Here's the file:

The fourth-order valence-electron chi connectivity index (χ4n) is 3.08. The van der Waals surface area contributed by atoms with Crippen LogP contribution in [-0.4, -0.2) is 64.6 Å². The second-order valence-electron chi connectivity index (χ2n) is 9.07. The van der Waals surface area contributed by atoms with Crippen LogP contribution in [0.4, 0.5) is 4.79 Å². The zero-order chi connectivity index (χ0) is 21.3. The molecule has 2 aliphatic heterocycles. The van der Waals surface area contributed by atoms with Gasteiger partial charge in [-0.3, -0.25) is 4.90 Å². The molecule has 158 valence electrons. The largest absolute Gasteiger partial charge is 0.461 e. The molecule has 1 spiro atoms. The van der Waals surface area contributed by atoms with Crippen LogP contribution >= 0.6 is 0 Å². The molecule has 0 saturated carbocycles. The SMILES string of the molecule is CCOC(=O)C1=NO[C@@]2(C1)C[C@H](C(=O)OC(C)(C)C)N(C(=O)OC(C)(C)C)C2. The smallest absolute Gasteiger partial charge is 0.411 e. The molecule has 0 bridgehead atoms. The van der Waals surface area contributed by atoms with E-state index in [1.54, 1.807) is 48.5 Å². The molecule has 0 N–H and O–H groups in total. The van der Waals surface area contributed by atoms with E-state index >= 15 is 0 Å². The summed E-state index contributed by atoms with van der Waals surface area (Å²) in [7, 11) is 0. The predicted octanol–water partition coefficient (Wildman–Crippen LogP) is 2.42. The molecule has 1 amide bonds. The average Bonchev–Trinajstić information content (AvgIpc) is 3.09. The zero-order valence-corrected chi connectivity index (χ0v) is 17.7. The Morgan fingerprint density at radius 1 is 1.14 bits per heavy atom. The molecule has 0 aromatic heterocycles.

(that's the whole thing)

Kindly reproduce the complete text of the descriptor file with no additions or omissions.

The fourth-order valence-electron chi connectivity index (χ4n) is 3.08. The van der Waals surface area contributed by atoms with Crippen LogP contribution in [-0.4, -0.2) is 64.6 Å². The second-order valence-electron chi connectivity index (χ2n) is 9.07. The van der Waals surface area contributed by atoms with Crippen LogP contribution in [0.4, 0.5) is 4.79 Å². The zero-order chi connectivity index (χ0) is 21.3. The molecule has 2 aliphatic heterocycles. The van der Waals surface area contributed by atoms with Gasteiger partial charge in [-0.3, -0.25) is 4.90 Å². The molecule has 158 valence electrons. The largest absolute Gasteiger partial charge is 0.461 e. The molecule has 1 spiro atoms. The van der Waals surface area contributed by atoms with Crippen LogP contribution >= 0.6 is 0 Å². The molecule has 0 saturated carbocycles. The SMILES string of the molecule is CCOC(=O)C1=NO[C@@]2(C1)C[C@H](C(=O)OC(C)(C)C)N(C(=O)OC(C)(C)C)C2. The smallest absolute Gasteiger partial charge is 0.411 e. The molecule has 0 bridgehead atoms. The van der Waals surface area contributed by atoms with E-state index in [1.54, 1.807) is 48.5 Å². The molecule has 0 N–H and O–H groups in total. The van der Waals surface area contributed by atoms with E-state index >= 15 is 0 Å². The summed E-state index contributed by atoms with van der Waals surface area (Å²) in [7, 11) is 0. The predicted octanol–water partition coefficient (Wildman–Crippen LogP) is 2.42. The molecule has 1 amide bonds. The average Bonchev–Trinajstić information content (AvgIpc) is 3.09. The zero-order valence-corrected chi connectivity index (χ0v) is 17.7. The Morgan fingerprint density at radius 1 is 1.14 bits per heavy atom. The molecule has 0 aromatic heterocycles.